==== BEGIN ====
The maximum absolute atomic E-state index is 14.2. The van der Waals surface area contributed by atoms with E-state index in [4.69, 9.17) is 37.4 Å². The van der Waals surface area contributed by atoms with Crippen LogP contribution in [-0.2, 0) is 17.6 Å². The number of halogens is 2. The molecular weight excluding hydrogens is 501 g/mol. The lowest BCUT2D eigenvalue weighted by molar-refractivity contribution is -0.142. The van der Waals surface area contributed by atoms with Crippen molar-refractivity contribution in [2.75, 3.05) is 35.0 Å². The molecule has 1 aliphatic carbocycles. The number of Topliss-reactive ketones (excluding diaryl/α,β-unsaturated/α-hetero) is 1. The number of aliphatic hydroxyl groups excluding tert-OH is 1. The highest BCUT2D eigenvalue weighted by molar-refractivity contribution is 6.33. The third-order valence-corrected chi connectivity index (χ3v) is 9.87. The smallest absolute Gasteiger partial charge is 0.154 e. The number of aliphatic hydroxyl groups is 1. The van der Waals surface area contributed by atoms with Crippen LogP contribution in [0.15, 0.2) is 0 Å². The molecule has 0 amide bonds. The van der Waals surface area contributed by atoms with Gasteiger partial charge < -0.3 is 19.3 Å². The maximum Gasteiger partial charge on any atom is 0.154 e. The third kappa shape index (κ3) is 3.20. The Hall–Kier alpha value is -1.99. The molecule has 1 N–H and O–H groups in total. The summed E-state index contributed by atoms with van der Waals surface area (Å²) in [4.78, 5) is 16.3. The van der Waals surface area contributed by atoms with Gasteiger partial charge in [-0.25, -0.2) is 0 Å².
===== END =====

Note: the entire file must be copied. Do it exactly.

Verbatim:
The maximum absolute atomic E-state index is 14.2. The van der Waals surface area contributed by atoms with E-state index in [4.69, 9.17) is 37.4 Å². The van der Waals surface area contributed by atoms with Crippen LogP contribution in [-0.2, 0) is 17.6 Å². The number of halogens is 2. The molecular weight excluding hydrogens is 501 g/mol. The lowest BCUT2D eigenvalue weighted by molar-refractivity contribution is -0.142. The van der Waals surface area contributed by atoms with Crippen molar-refractivity contribution in [2.75, 3.05) is 35.0 Å². The molecule has 1 aliphatic carbocycles. The number of Topliss-reactive ketones (excluding diaryl/α,β-unsaturated/α-hetero) is 1. The number of aliphatic hydroxyl groups excluding tert-OH is 1. The highest BCUT2D eigenvalue weighted by molar-refractivity contribution is 6.33. The third-order valence-corrected chi connectivity index (χ3v) is 9.87. The smallest absolute Gasteiger partial charge is 0.154 e. The number of aliphatic hydroxyl groups is 1. The van der Waals surface area contributed by atoms with Crippen LogP contribution in [0.15, 0.2) is 0 Å². The molecule has 0 amide bonds. The van der Waals surface area contributed by atoms with Gasteiger partial charge < -0.3 is 19.3 Å². The maximum Gasteiger partial charge on any atom is 0.154 e. The third kappa shape index (κ3) is 3.20. The Hall–Kier alpha value is -1.99. The molecule has 1 N–H and O–H groups in total. The summed E-state index contributed by atoms with van der Waals surface area (Å²) in [4.78, 5) is 16.3. The van der Waals surface area contributed by atoms with Gasteiger partial charge in [-0.25, -0.2) is 0 Å².